Purpose: CSD faculty at a mid-sized public university invited students and alumni to join a monthly book club focused on topics relevant to professional practice. The goals were (1) to create a pleasurable activity that would serve as a social and intellectual forum for open dialogue; (2) to attempt to address gaps in the less tangible “soft” skills that may not be directly or thoroughly taught in courses; and (3) to help participants see beyond personal interest silos and explore new topics.

Method: The work reviews and summarizes book club research from health care, education and CSD. It describes one book club process and discusses some perceived advantages of exploring literature in a social context.

Results: Previously published research reveals that book clubs are being implemented across a number of health care and education professions and specialties. Results include improvements in mentoring relationships, peer-to-peer bonds, direct and indirect clinical skills, collaboration, perspective-taking, cultural competence and avoidance of burnout.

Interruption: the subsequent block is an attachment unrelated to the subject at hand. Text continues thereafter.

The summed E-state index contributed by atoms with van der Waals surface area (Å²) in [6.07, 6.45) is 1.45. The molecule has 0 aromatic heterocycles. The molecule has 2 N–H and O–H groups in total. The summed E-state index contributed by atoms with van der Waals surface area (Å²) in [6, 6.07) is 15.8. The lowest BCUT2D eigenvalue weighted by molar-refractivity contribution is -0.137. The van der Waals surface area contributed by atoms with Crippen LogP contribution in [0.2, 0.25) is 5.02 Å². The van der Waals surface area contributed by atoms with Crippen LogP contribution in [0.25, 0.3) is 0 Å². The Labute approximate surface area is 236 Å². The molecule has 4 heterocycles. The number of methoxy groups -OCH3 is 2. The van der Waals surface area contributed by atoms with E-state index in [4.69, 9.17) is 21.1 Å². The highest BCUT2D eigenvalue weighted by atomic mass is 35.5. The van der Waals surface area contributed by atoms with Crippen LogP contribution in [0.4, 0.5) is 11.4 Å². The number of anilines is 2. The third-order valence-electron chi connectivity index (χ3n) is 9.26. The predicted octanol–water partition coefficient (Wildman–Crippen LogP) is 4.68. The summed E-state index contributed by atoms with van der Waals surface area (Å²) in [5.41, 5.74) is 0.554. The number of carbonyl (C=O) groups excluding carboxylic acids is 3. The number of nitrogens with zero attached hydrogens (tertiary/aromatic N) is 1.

Conclusions: Book club studies from within CSD and adjacent fields support and validate the original goals for our CSD book club. Also, reports provide evidence for a range of additional benefits of exploring literature as a social activity. Readers may structure book clubs in their own settings, and for their own purposes, based on the ideas presented.

Keywords: book club, CSD, speech-language pathology, audiology, literature



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